Nature, friendship, Bigfoot mix well in ‘Letters’ 

A loopily fitting entertainment option on this Earth Day weekend, “Letters From the Big Man” brings Bigfoot to the art house, wrapping its hairy title character inside an unhurriedly paced into-the-wild story filled with contemplatively presented conservation and big- picture themes.

Don’t expect too much from the movie. Low on emotional voltage, it doesn’t qualify as the oddball jewel that its serio-whimsical material, written and directed by Christopher Munch, has you wishing for.

But unlike numerous “indies” that amount to little more than Hollywood formula in low-budget packaging, it is unpredictable and original.

Munch, whose films include “The Hours and Times,” his speculative take on a John Lennon-Brian Epstein Barcelona visit, takes his imagination into magical-realist terrain while remaining plugged into earthly concerns in this Oregon-set tale.

His protagonist is Sarah (Lily Rabe), a solitude-seeking hydrologist and artist. Having recently left a man, Sarah drives into the woods for a water-surveying gig early on.

After visiting her friend Penny (Fiona Dourif), Sarah kayaks to a fire-ravaged area and senses somebody is watching her. At first, she thinks that Sean (Jason Butler Harner), a hiker and environmentalist she encounters, is the stalker.

It turns out that a sasquatch (Isaac C. Singleton Jr.), presented by Munch as a hair-covered giant with melancholy eyes and possibly magical powers, is watching her.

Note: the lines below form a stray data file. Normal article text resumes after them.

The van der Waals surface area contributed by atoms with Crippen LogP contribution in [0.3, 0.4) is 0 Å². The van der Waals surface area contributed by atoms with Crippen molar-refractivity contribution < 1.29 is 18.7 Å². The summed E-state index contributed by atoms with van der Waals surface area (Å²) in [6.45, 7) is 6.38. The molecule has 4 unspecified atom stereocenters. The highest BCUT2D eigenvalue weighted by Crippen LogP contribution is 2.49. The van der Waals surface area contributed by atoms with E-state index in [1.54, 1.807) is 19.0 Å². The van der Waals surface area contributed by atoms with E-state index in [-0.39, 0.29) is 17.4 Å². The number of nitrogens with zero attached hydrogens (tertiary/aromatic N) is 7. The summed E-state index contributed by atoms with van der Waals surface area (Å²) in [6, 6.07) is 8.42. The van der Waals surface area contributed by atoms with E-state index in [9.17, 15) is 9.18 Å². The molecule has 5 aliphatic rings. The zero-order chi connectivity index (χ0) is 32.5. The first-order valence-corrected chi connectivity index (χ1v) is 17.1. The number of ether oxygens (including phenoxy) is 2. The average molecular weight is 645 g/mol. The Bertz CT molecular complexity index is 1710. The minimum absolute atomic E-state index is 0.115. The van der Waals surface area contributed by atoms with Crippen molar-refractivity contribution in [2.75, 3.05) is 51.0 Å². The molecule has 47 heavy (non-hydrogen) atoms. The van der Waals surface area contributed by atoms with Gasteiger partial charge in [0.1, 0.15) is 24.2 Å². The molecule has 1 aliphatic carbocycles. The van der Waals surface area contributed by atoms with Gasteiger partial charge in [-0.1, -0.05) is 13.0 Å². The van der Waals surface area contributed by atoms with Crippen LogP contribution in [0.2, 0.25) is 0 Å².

The sasquatch soon reveals himself to Sarah and leaves objects, made from sticks and stones, for her. A mutual curiosity and quiet friendship result and inspire Sarah’s future.

There’s not much plot, and developments that do arise – including a government plan to kidnap the giant and experiment on him — are often silly or sketchy.

Sarah’s character, too, could use enhancement. By hardly letting us get to know Sarah deep down, Munch undermines her dramatic potential.

Yet at the same time, the movie isn’t a tedious take on “Beauty and the Beast” or “Little Red Riding Hood,” and it doesn’t demean its heroine with love-triangle stupidity.

Munch is on a winning track with this mix of environmental drama, folkloric fantasy and personal journey. The film is an intriguing, sometimes affecting and unique exploration of the power and vastness of nature, the wonders it holds and our responsibility to preserve it. It can also be delectably funny.

Also warranting mention: cinematographer Rob Sweeney, who does gorgeous things with the Oregon scenery, and makeup artist Lee Romaire, who makes Bigfoot look (dare we say it?) authentic.

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Anita Katz

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